Read this article to learn the bookkeeping requirements for Spanish companies, and how and when the books must be submitted to the relevant authorities.
What types of books must Spanish companies keep?
By law, Spanish companies must maintain two types of books: accounting books and corporate books.
Spanish companies are required by law to “keep an orderly accounting.” They must keep track of all their financial transactions as well as prepare regular financial statements.
Specifically, the law requires businesses to keep the following books:
- Book of inventories and balance sheets: Bookkeeping requirements for Spanish companies require firms to prepare detailed accounts of their inventories and balance sheets. These must be updated quarterly and follow the guidelines established in Spain’s General Accounting Plan. Spain’s General Accounting plan adheres to EU standards.
- Daily book: You must record all the daily financial operations of the company in this book.
Spanish companies are also obliged to keep corporate books, which record decisive aspects of corporate life. These are:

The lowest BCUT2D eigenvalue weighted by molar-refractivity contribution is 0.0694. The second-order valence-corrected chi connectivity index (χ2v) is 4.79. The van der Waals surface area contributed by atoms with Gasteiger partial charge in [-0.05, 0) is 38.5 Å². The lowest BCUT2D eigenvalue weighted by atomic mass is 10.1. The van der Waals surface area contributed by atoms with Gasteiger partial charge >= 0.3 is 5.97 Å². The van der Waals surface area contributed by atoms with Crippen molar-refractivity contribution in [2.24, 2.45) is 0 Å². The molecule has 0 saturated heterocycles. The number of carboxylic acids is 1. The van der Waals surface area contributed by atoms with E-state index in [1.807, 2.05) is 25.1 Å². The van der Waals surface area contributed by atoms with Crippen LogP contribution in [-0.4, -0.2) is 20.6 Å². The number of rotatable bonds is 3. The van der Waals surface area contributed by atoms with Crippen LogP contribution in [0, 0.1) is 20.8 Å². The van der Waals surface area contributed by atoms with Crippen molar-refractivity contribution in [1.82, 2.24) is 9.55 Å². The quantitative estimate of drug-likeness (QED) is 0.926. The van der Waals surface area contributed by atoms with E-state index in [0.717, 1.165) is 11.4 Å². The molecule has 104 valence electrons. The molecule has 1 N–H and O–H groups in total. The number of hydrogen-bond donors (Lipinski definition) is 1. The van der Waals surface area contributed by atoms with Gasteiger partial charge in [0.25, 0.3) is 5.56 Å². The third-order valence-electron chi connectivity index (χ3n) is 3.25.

- The book of minutes. This must record all the resolutions adopted by the shareholders at the Annual General or Special General Meetings and by the company’s other collective bodies.
- The libro de socios (shareholder book). This must be kept by all Limited Companies (S.L). Bookkeeping requirements for Spanish companies stipulate that it must contain all initial, and subsequent, contributions of each and every shareholder. All Sociedad Anónima Companies (S.A.) must keep a book of registered shares. This basically has the same functionality as the shareholder book. The difference is that the shareholder of the Public Limited Company is detailed in it.
- Sole proprietorships must keep a book recording the contracts concluded between the sole partner and the sole proprietorship, and a book recording the decisions of the sole partner.
Where should these books be submitted?
These books must all be submitted digitally, to the Spain’s Mercantile Registry. This is a database for both companies and people who participate in commercial activities. Anyone who falls under these categories and is involved in commercial trade in Spain must be registered at the Spanish Mercantile Registry.
After you are registered with the Spanish Mercantile Registry, you submit your books on a regular basis. When you submit your books, the website generates a digital format of each book.
When should the books be submitted?
Bookkeeping requirements for Spanish companies stipulate that alll books must be uploaded within a maximum period of four months after the end of the fiscal year. For example, if the fiscal year of the company coincides with the calendar year, the deadline for submission would be April 30.
On the other hand, entrepreneurs are obliged to keep the books for a period of six years from the last entry made in the books.
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